Intracellular movement of fodrin

Cell Motil. 1983;3(5-6):649-55. doi: 10.1002/cm.970030529.

Abstract

Fodrin is an actin/calmodulin-binding protein with similarities to spectrin (erythrocytes) and TW 260/240 (brush border). It is concentrated beneath the plasma membranes of neurons and other cells. We have observed translocations of fodrin in both neurons and lymphocytes. Newly synthesized, radiolabeled fodrin moves down axons at a maximum velocity (about 50 mm/day) that is slower than the most rapidly axonally transported proteins (group I). A portion of fodrin appears to move more slowly at velocities (1-10 mm/day) resembling those of actin and myosin (group IV) and tubulin and neurofilament proteins (group V). In lymphocytes, when certain surface antigens are induced by cross-linking agents to migrate to one pole of the cell and form a cap, fodrin redistributes beneath the membrane and forms a subcap. The movements of fodrin in lymphocyte capping and in the axonal transport of group IV polypeptides have certain similarities. In both cases, the redistribution of fodrin is accompanied by concomitant redistributions of actin, myosin, and calmodulin, and both processes proceed at similar velocities. We consider the possibilities that these two processes are related, both being driven by a submembrane force-generating system comprising in part actin, myosin, and fodrin, and that fodrin serves to link various organelles or proteins to this system.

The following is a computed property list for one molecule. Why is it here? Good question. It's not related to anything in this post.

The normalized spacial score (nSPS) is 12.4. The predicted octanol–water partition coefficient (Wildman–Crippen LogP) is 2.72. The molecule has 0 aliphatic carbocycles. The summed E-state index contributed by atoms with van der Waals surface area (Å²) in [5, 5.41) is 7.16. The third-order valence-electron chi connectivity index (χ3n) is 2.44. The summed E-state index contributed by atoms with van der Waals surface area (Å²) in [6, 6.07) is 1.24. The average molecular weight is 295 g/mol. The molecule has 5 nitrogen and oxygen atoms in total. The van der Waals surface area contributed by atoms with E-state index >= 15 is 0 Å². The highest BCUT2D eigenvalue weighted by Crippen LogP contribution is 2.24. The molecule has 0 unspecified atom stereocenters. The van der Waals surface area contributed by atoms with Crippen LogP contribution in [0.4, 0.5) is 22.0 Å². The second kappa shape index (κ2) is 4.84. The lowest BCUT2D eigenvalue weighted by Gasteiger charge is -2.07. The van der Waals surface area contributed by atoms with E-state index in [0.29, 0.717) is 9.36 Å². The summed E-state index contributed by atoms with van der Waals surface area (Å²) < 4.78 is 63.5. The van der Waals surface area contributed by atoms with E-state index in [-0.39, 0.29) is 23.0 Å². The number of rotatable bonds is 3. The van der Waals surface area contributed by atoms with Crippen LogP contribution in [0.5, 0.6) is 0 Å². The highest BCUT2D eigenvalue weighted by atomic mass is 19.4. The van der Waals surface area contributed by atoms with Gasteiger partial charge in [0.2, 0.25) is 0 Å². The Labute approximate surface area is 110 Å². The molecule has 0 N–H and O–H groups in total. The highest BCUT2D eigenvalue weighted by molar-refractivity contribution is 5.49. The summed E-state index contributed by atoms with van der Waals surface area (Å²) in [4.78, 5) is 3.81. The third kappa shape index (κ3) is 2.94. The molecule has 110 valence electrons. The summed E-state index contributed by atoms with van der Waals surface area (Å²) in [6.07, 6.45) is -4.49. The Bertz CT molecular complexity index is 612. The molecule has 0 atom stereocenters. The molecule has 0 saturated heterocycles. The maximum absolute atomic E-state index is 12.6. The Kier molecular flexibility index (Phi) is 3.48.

Publication types

  • Research Support, Non-U.S. Gov't
  • Research Support, U.S. Gov't, P.H.S.

MeSH terms

  • Animals
  • Axonal Transport
  • Carrier Proteins / analysis
  • Carrier Proteins / metabolism*
  • Lymphocytes / metabolism
  • Microfilament Proteins*
  • Neurons / analysis
  • Spectrin / analysis

Substances

  • Carrier Proteins
  • Microfilament Proteins
  • fodrin
  • Spectrin